In Breathing Waves, Paola Idrontino - a.k.a "Papayapie" - presents her fascination with the sea; at the same time, she tries to understand the peculiar way in which humans relate to this extremely powerful entity of our planet, one that both literally breathes life and has also been described countless times by great literature as a metaphor for life itself. British author Philip Hoare reminds us: "The sea, like the imagination of the writer or the artist, drags all sorts of obsessions, stories and ambitions." Paola Idrontino's photographs and textile sculptures express an affection for tales and myths, with references to a feminine world that becomes a protective deity of underwater creatures. Honouring the physical dimension of the oceans, the artist's work represents beauty, exuberant and chromatic, assuming it as metaphysics that define and connect us. In contrast, Idrontino's majestic anthropomorphic creations magnify with their preciousness the other side of the mask and what is hidden beneath the disguise: a condition of fragility and of climate urgency - such as the bleaching of corals - instigating the participation, the interpretation and the conscience of the spectator. Art has everything to do with submerging oneself - the unknown territory of exploring those depths - and in front of Paola Idrontino's work, we immerse ourselves in an extraordinary and hidden, yet perceivable universe that provokes us with each wave.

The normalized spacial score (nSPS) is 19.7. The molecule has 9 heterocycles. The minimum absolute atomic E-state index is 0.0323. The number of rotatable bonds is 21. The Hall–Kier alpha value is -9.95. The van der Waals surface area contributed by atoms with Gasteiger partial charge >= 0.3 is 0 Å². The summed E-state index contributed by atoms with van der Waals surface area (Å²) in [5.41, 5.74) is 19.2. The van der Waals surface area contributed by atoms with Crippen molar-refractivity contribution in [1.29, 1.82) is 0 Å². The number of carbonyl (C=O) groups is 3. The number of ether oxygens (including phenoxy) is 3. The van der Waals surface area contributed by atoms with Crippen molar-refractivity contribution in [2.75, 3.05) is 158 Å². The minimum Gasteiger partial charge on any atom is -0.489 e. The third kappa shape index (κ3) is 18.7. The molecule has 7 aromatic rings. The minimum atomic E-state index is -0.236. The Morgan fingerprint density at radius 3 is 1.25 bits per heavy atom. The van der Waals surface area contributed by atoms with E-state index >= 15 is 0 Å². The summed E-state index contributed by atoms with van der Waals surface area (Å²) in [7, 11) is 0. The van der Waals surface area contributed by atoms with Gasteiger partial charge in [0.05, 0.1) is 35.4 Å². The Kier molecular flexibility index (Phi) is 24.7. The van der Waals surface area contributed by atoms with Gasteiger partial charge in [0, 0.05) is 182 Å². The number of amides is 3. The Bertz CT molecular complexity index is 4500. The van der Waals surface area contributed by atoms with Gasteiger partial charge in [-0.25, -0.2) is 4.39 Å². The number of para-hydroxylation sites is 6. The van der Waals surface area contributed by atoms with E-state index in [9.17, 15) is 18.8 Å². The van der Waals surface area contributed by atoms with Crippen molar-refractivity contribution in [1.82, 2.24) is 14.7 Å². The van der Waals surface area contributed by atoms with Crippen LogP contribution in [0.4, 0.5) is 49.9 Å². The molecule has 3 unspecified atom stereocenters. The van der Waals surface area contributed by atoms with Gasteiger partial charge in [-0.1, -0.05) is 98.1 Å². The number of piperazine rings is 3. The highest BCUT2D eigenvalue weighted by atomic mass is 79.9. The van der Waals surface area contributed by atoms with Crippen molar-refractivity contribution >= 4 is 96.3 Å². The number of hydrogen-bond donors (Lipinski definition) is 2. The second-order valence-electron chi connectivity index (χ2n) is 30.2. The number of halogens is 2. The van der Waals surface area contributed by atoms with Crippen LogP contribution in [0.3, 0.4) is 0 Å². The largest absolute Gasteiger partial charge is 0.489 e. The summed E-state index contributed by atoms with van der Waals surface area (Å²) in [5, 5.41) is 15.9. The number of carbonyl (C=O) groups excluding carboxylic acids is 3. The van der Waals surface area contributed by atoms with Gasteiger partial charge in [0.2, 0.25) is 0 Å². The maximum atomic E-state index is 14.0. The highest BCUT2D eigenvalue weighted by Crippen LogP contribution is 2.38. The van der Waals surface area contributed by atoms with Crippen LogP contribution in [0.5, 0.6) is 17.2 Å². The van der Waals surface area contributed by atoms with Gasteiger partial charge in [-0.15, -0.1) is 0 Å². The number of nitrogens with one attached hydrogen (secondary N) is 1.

(Laura Cornejo Brugués, curator.)